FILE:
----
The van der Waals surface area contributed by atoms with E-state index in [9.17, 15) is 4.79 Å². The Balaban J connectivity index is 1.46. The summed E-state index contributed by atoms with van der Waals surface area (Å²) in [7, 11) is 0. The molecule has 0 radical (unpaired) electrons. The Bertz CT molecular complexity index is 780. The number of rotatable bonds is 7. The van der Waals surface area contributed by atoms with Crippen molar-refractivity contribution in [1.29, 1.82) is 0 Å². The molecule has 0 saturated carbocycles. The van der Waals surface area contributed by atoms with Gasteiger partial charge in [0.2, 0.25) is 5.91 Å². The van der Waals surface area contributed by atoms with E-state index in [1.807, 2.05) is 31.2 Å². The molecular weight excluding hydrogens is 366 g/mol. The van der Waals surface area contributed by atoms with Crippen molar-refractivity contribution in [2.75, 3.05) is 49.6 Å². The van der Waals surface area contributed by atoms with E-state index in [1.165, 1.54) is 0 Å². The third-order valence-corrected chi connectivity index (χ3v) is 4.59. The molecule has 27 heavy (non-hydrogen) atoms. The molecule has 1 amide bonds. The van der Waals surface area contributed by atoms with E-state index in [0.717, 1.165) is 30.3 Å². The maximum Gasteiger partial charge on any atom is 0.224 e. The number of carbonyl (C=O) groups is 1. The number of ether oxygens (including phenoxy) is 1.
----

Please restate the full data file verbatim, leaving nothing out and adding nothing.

The van der Waals surface area contributed by atoms with E-state index in [9.17, 15) is 4.79 Å². The Balaban J connectivity index is 1.46. The summed E-state index contributed by atoms with van der Waals surface area (Å²) in [7, 11) is 0. The molecule has 0 radical (unpaired) electrons. The Bertz CT molecular complexity index is 780. The number of rotatable bonds is 7. The van der Waals surface area contributed by atoms with Crippen molar-refractivity contribution in [1.29, 1.82) is 0 Å². The molecule has 0 saturated carbocycles. The van der Waals surface area contributed by atoms with Gasteiger partial charge in [0.2, 0.25) is 5.91 Å². The van der Waals surface area contributed by atoms with E-state index in [1.807, 2.05) is 31.2 Å². The molecular weight excluding hydrogens is 366 g/mol. The van der Waals surface area contributed by atoms with Crippen molar-refractivity contribution in [2.75, 3.05) is 49.6 Å². The van der Waals surface area contributed by atoms with E-state index in [1.165, 1.54) is 0 Å². The third-order valence-corrected chi connectivity index (χ3v) is 4.59. The molecule has 27 heavy (non-hydrogen) atoms. The molecule has 1 amide bonds. The van der Waals surface area contributed by atoms with E-state index in [0.717, 1.165) is 30.3 Å². The maximum Gasteiger partial charge on any atom is 0.224 e. The number of carbonyl (C=O) groups is 1. The number of ether oxygens (including phenoxy) is 1.